With their closer-than-it-should-have-been 27-24 victory over the Tennessee Titans, the Pittsburgh Steelers are now the NFL’s only undefeated team. But is a narrow win against a tough challenger enough to push the Steelers past the Kansas City Chiefs and Baltimore Ravens and make them Super Bowl favorites? NFL Recap breaks down both a revealing Week 7 victory and the reasons why the Steelers are currently the best team in the AFC.
Steelers-Titans Week 7 NFL Recap
The Steelers took a 27-7 lead early in the third quarter with the help of two Diontae Johnson touchdown catches. They then held on for dear life in a game where their offense mixed brilliant plays with too many critical blunders (turnovers, stalled drives after starting with great field position, penalties that wiped out critical first down conversions) while the Titans mixed some solid execution with more than their share of lucky breaks (tip-drill receptions, a Ryan Tannehill strip-sack pounced upon by offensive linemen, a fumbled punt snap that didn’t lead to disaster).
The Titans had a chance to win or force overtime following Ben Roethlisberger throwing his second interception in the end zone of the game at the two-minute warning. But a spirited drive ended when Stephen Gostkowski’s 45-yard field goal attempt sailed wide left like a curveball that got away from a veteran pitcher.
Why the 6-0 Steelers should be considered Super Bowl favorites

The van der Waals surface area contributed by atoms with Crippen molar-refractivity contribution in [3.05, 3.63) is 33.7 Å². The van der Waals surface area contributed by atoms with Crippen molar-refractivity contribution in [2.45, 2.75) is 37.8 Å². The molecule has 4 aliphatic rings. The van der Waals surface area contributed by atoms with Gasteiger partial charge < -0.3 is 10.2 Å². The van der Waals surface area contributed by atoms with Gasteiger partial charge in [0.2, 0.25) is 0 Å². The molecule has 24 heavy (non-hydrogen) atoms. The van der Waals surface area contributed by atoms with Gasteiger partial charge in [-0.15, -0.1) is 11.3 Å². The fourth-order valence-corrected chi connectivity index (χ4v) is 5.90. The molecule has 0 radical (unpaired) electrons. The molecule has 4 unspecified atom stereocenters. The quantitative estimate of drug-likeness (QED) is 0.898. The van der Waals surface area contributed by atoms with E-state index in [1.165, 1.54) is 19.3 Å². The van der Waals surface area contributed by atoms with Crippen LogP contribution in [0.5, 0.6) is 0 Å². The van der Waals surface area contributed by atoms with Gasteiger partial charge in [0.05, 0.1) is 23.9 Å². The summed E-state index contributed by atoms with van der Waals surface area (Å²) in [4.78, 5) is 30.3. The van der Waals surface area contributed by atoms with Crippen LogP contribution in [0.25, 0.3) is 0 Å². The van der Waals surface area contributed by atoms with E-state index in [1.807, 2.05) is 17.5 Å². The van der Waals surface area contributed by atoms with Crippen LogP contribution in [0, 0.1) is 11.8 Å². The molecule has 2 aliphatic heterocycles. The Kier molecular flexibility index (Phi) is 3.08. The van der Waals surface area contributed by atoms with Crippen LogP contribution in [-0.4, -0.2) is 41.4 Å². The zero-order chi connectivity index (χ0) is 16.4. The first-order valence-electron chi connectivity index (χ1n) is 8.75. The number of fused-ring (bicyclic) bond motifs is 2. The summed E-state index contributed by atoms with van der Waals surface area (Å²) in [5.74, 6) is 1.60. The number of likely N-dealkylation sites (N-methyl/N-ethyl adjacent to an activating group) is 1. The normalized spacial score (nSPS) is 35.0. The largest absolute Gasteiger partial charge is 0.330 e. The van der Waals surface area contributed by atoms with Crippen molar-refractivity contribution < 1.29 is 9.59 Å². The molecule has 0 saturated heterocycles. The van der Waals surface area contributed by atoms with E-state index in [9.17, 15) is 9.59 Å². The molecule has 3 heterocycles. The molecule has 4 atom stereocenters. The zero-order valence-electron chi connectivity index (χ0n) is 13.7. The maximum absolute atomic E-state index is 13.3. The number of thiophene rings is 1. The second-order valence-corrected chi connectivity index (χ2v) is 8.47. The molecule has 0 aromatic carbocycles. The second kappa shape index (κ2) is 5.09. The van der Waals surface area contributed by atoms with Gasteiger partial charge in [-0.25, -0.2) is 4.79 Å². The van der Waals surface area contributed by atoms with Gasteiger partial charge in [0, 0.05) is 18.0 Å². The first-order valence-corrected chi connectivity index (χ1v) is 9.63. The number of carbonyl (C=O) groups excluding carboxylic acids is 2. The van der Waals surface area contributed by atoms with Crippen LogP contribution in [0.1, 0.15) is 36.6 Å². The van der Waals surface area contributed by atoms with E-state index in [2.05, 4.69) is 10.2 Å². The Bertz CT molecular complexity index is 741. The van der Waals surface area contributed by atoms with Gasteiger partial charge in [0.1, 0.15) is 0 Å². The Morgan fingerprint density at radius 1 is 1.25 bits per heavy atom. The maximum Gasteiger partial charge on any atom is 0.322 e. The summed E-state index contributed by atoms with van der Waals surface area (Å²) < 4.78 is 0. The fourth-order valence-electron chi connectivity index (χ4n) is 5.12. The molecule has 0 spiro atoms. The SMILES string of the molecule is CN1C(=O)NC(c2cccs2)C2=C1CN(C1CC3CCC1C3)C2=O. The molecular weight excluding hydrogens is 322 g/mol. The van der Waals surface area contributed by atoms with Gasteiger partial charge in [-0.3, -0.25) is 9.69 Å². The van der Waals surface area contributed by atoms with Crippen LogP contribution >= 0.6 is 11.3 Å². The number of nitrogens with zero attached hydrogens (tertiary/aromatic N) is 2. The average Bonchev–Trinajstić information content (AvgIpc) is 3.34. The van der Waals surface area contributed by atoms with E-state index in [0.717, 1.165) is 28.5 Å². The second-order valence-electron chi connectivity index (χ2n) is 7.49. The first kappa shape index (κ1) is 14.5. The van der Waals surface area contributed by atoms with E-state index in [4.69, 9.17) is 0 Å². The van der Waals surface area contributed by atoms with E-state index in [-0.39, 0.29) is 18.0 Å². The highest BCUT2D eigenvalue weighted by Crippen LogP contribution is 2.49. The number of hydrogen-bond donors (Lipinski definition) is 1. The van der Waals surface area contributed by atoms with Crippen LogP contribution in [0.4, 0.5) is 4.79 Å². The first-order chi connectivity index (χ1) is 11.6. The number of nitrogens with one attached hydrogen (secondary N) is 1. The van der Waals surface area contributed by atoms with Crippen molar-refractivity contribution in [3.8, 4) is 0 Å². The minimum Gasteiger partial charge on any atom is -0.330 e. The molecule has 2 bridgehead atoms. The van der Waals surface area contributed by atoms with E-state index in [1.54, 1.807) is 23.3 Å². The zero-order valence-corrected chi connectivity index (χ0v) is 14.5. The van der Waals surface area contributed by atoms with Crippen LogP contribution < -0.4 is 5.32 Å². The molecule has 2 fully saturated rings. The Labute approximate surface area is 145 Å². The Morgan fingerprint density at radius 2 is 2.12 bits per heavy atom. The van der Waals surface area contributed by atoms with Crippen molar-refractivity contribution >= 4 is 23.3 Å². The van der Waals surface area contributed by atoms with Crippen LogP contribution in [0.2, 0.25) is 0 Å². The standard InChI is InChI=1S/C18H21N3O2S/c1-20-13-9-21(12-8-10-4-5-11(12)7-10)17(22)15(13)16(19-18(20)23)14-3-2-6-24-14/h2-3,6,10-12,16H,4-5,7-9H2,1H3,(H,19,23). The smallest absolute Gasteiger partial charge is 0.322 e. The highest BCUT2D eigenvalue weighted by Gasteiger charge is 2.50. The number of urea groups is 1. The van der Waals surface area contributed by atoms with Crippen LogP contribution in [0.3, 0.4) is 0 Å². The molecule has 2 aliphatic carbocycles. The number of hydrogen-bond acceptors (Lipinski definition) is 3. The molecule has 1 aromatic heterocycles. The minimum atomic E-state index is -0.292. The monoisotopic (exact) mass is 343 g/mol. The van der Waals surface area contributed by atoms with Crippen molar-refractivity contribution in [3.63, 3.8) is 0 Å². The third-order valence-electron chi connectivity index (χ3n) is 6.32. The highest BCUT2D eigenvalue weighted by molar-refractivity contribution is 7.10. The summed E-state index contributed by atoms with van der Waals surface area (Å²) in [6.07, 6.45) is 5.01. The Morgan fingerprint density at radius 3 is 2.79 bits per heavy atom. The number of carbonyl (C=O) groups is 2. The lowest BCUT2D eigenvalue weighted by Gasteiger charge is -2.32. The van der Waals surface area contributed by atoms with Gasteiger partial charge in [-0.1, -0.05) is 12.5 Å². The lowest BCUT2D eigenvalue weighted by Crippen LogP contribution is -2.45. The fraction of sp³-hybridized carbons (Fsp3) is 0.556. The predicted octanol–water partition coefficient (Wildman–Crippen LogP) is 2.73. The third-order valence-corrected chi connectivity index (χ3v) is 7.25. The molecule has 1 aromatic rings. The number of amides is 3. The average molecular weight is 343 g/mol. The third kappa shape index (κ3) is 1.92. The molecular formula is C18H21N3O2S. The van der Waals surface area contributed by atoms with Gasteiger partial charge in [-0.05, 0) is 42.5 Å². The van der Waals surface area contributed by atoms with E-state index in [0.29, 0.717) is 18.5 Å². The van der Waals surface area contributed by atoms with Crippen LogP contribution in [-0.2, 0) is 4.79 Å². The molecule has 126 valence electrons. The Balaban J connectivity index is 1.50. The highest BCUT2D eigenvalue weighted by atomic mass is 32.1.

The Steelers may have more offensive weapons than the Chiefs right now. Roethlisberger benefitted on Sunday from several elusive catch-and-run plays from Johnson (who suffered a late-game injury which is believed to be minor), a shoestring catch on third-and-12, some rugged YAC rumbles by Juju Smith-Schuster (who isn’t known for being all that rugged), a leaping third-and-14 catch from Eric Ebron, and a typically solid all-purpose game from James Conner.
Throw in Chase Claypool, Benny Snell, receiver/return ace Ray-Ray McCloud, and others, and the Steelers pose more matchup headaches than Tyreek Hill, Travis Kelce, and company. Yes, Patrick Mahomes is better than Roethlisberger, but the Steelers also have a much healthier offensive line than the Chiefs, and it’s not like Roethlisberger is going to wilt in a big-game spotlight or anything.
Meanwhile, the Steelers defense is far superior to the Chiefs’ defense. It entered Week 7 as the best defense in the AFC per Football Outsiders and played better than Sunday’s final stats and score indicated. The Ravens defense may be better now that Yannick Ngakoue joins them after the bye, but the Ravens are also trying to quietly hide the fact that Lamar Jackson and their offense is not nearly as dominant as it was last year.
Yes, Sunday’s win was too close for comfort and sloppy at times. It was also a win against the only other team in the AFC that entered Week 7 undefeated. The Chiefs have their loss to the Las Vegas Raiders and a close call against the Los Angeles Chargers in their portfolio. The Ravens have lost to the Chiefs and have not looked all that unbeatable against their NFC East opponents.